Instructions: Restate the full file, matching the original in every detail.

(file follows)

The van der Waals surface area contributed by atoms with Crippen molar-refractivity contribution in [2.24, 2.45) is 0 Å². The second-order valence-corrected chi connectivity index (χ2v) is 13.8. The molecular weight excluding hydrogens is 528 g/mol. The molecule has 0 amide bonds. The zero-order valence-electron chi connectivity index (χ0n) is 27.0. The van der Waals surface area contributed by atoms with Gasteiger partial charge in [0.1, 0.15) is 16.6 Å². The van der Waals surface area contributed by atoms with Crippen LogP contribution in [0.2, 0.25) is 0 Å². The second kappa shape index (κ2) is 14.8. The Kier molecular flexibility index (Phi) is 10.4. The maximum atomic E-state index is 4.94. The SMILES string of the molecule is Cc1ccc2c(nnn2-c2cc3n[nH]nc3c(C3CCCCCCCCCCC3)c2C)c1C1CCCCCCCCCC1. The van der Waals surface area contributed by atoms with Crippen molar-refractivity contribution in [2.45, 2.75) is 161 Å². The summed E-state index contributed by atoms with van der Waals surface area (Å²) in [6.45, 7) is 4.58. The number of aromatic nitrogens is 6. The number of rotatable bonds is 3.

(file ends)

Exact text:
The van der Waals surface area contributed by atoms with Crippen molar-refractivity contribution in [2.24, 2.45) is 0 Å². The second-order valence-corrected chi connectivity index (χ2v) is 13.8. The molecular weight excluding hydrogens is 528 g/mol. The molecule has 0 amide bonds. The zero-order valence-electron chi connectivity index (χ0n) is 27.0. The van der Waals surface area contributed by atoms with Gasteiger partial charge in [0.1, 0.15) is 16.6 Å². The van der Waals surface area contributed by atoms with Crippen LogP contribution in [0.2, 0.25) is 0 Å². The second kappa shape index (κ2) is 14.8. The Kier molecular flexibility index (Phi) is 10.4. The maximum atomic E-state index is 4.94. The SMILES string of the molecule is Cc1ccc2c(nnn2-c2cc3n[nH]nc3c(C3CCCCCCCCCCC3)c2C)c1C1CCCCCCCCCC1. The van der Waals surface area contributed by atoms with Crippen molar-refractivity contribution in [2.45, 2.75) is 161 Å². The summed E-state index contributed by atoms with van der Waals surface area (Å²) in [6.45, 7) is 4.58. The number of aromatic nitrogens is 6. The number of rotatable bonds is 3.